Derek Holt Lead Economist, Capital Markets Scotiabank
Prospects look promising during the coming year, as worldwide indicators for industrial production, economic momentum and gross domestic product are all pointing in the right direction. “We’re seeing pretty decent growth numbers coming out of the main drivers of the world economy,” reported Derek Holt, Scotiabank’s Lead Economist for capital markets. 24
Confidence is up in Canada, the United States and Europe, where markets have shrugged off concerns about upcoming elections in Italy, and fears over North Korea, Iran and Brexit
“We’ve closed off most of the room to grow without butting against capital constraints,” he said, “so to grow, companies have to invest.” That’s bolsters an economy that had relied too heavily on two sectors; housing and consumer spending.
“Even Japan performed well during the Timing will be everything, Holt explained, as second quarter,” he the Bank of Canada now noted, “and we’re still weighs whether to “We’ve closed off most of fairly upbeat about increase interest rates, the room to grow without Europe next year; because there’s despite seeing some butting against capital typically a 12-month or slowing there.” more lag between constraints, so to grow, interest rate increases Likewise, despite recent companies have to invest.” and inflation subsiding. trade policy jitters, the Some tightening is in the United States is poised offing, possibly as soon to post growth of two percent or more during as December. Holt expects that the central the coming year, matching or outpacing bank will make at most three such hikes Canada’s prospects and perpetuating during the coming year and that it will likely demand for Canadian products. limit increases to a quarter percent, to avoid undermining the precarious pile of “That’s key, because one-third of the household debt that Canadians have Canadian economy is driven by exports – accumulated spurred during a decade that three-quarters of which go to the United has witnessed the lowest interest rates in States,” Holt explained. “If the United States history. performs reasonably well, then Canada should do likewise.”
Crossborder concerns about a border tax failed to materialize after last year’s American presidential election, and checks in Congress and the US business community have offset recent White House trade rhetoric. “The United States, particularly the northern states, depend significantly upon the North American Free Trade Agreement for their fortunes,” he reminded, “though trade policy
The Ottawa real estate market remains well-insulated from the vicissitudes elsewhere in the Canadian market, Holt concluded, due to the stabilizing effect of public sector investment. “It’s the Goldilocks economy,” he quipped, “neither too hot nor too cold. The Ottawa housing market will grow in 2018, but is nowhere near as stressed as hot-button markets in Toronto and Vancouver.” ■ Robert Frank Canadian Real Estate Forum / FALL 2017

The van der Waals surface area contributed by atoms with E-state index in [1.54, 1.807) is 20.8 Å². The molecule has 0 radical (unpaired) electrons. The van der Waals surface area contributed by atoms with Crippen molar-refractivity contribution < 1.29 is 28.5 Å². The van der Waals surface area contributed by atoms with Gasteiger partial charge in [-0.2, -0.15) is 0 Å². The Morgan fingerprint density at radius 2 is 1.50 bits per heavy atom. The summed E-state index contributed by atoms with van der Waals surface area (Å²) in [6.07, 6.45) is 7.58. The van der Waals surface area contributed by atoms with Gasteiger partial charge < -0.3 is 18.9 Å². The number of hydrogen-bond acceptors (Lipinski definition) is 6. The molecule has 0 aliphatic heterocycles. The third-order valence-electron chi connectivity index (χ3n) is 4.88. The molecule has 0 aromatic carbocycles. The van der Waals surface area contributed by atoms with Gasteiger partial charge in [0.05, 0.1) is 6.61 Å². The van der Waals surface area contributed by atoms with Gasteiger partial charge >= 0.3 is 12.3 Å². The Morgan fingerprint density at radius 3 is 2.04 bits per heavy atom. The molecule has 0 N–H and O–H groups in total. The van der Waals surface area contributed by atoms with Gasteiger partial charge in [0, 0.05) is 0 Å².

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FEDERAL REAL ESTATE ROOTED IN COMMON GROUND
Kevin Radford Assistant Deputy Minister – Real Property Public Services and Procurement Canada
The focus is now more on creating a collaborative workspace. For example, Treasury Board Secretariat’s entire top floor of its new digs at Canadian Building (219 Laurier Ave) will be fit-up as unassigned space. Staff will simply plug in at the first convenient spot in various types of work points. This includes: focus pods, telephone booths, active workstations, quiet rooms, teaming areas, lounges, communal areas, project rooms, touchdowns, and chat points.
Real estate trends combined with government priorities are revolutionizing the way that the federal government works. From now on, the workplace will be all about putting people together based on whom they need to collaborate with, not simply based on their organization for which they work.
“We’re integrating human resources and information technology (IT) in the planning of our realty assets”, explained Public Services and Procurement Canada’s Assistant Deputy Minister Kevin Radford, “we are ensuing that the IT in our new workspaces is available to any public servant. This allows us to put people together who traditionally didn’t work in the same space. For example, through this new unassigned space, we were able to co-locate various departments,
“We’re hoping to start Confederation Heights in a few years, where security agencies might be consolidated,” he added. “We’re also looking at new projects and major refits like Terraces de la Chaudière, 875 Heron Road, Place du Portage and Lester B. Pearson.”